Juvenile tuberculosis in New Zealand: with special reference to the milk supply, the incidence of bovine tuberculosis, and the type of bacillus in the tubercular lesions of children: with 33 tables and 10 graphs
1. The area of the Dominion of New Zealand is 103,581 sc;uare miles and the population at the 1916 census wa:- 1,175,000. The density of the population (10.64 persoi_s to the square mile) is such that there is little question of overcrowding and its attendant drawbacks as far as the health of the population is concerned.
2. The climate, as reflected by the amount of sunshine, moderate rainfall, prevailing winds and. temperature, is one which on the whole is favourable for those subject to respiratory catarrhs, or other respiratory diseases including tuberculosis.
3. The social conditions of the people are in advance of those obtaining in many older countries, and are part- ly reflected in the low death rate which averaged 9.33 per 1,000 of the population in 1909 -13, and in the low infantile mortality rate whic h is under 50 per 1,000 births.
4. Tables and Graphs show that the mortality from all forms of Tuberculosis and from Pulmonary Tuberculosis is very much lower in New Zealand and Australia than in most other countries. There has not been the same steady decline in this mortality in New Zealand as there has been during the same period in England and Wales, although at all . times the New Zealand rate has been lower. Thus the death rate from Tubercular Di- seases fell from 9.31 per 10,000 of the population in 1907 to 6.74 in 1916. in England and. Wales the rate in '1907 was 16.67 and in 1913 it had fallen to 13.39.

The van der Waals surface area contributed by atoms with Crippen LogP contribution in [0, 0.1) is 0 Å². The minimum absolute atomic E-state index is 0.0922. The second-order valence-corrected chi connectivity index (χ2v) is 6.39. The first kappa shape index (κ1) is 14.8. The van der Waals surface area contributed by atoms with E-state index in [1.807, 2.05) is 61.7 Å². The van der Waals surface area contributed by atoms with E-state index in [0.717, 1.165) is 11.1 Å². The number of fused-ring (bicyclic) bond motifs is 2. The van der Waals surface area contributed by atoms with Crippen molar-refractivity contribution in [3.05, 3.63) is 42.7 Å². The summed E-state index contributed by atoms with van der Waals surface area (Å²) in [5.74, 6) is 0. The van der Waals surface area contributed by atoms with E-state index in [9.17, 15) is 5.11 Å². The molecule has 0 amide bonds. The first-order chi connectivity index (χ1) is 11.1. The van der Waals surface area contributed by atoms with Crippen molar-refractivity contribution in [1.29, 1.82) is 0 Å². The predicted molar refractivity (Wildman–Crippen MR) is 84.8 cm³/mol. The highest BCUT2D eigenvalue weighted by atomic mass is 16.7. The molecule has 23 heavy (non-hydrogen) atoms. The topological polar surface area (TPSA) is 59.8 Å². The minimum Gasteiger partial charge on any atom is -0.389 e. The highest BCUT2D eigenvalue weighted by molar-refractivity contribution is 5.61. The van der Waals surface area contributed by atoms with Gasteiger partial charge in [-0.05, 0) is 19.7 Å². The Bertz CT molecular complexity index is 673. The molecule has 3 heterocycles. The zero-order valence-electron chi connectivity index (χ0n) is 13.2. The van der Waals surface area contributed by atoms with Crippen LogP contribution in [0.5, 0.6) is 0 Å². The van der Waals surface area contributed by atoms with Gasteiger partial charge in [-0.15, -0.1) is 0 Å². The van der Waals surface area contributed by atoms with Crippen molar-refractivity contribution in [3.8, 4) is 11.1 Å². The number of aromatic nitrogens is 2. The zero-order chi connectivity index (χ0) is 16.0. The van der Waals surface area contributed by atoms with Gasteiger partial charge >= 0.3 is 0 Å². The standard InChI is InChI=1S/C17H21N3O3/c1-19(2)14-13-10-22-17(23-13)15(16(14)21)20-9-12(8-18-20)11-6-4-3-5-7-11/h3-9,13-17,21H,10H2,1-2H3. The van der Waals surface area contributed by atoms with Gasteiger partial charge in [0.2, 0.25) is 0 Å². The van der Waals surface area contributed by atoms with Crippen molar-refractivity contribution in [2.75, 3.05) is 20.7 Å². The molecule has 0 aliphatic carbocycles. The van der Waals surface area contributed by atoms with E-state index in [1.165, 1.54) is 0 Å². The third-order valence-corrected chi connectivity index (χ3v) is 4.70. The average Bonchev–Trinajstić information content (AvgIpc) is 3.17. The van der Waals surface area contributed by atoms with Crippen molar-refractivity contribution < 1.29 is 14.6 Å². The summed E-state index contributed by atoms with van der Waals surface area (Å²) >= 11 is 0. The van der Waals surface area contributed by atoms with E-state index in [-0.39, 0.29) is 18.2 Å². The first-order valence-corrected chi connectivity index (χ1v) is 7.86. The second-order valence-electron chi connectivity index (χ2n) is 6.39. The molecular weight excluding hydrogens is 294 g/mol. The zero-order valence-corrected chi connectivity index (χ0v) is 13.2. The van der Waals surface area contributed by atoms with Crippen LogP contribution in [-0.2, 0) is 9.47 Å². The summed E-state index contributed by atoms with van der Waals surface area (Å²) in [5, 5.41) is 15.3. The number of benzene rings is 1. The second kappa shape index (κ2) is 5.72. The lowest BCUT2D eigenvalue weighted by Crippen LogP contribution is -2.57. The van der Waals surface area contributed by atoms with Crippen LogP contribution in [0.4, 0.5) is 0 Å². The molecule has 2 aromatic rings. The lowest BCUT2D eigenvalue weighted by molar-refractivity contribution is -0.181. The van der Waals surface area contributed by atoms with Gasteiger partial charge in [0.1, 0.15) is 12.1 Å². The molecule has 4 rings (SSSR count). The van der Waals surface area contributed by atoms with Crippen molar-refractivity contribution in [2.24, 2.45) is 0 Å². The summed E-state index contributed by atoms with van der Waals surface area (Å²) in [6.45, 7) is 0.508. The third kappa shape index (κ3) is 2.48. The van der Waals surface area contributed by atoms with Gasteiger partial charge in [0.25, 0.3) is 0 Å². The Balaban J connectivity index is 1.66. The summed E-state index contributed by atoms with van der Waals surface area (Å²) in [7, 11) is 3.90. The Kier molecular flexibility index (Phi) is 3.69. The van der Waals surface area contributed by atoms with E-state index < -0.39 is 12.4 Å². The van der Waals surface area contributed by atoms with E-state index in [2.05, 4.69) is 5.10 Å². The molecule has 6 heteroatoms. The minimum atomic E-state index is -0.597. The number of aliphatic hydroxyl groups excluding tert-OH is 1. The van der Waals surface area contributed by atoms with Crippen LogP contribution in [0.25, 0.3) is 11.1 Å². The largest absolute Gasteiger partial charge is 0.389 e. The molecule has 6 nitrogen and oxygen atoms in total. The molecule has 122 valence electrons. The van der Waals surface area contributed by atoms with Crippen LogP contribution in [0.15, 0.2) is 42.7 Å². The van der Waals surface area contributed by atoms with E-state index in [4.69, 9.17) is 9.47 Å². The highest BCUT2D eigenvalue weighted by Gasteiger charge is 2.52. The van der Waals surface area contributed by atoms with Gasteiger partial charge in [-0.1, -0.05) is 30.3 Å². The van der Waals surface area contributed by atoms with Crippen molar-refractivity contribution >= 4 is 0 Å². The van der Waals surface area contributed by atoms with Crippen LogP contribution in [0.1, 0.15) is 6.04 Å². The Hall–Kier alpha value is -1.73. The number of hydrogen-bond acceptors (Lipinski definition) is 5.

The effort to control Tuberculosis in Gt. Britain has been greater and more sustained than been the case in New Zealand.
5. The improvement in the tubercle mortality may also be expressed in percentages. Thus during the period 1871 -1913 the New Zealand rate had fallen 47%? while the rate for England and dales has fallen approximately 60%.
6. The mortality rates for Pulmonary Tuberculosis are also much lower in New Zealand than in Great Britain. The rate in New Zealand has fallen from 7.76 per 10,000 of the population in 1901 to 5.38 in 1916. That for England and "Vales for 1901 was 12.64 and for 1913, 9.80. ln Scotland during 1901 -5 the rate was 14.45 and during 1906 -7 it was 13.58.
7. A study of the age and sex distribution of tubercle mortality shows that the female death rate exceeds the male rate to a slight extent.only,between the ages of 6 and 18, but after that the male rate exceeds the female rate especially in the 20 -25 year age period. The female rate falls more quickly than the male rate after the age of 35 years.
The incidence is thus marked in males during the 20 -25 year period and after 35 years of age.
8. A study of the age and sex distribution of phthisis mortality shows that the rate in males rises from 0.43 per 10,000 in the 10 -15 year age period. to 5 .66 in the 15 -25 year period, reaching a maximum in the 25 -35 year period of 9.8 per 10,000.
The female rate is higher than the male during the 10 -15 year period (0.82 as against 0.43 in males) and also exceeds the male rate in the 15 -25 year age period (7.2 as against 5.6). Thereafter the male phthisis rate exceeds the female in each age group, the female rate falling much more rapidly than the male rate after the 35 -45 year age period.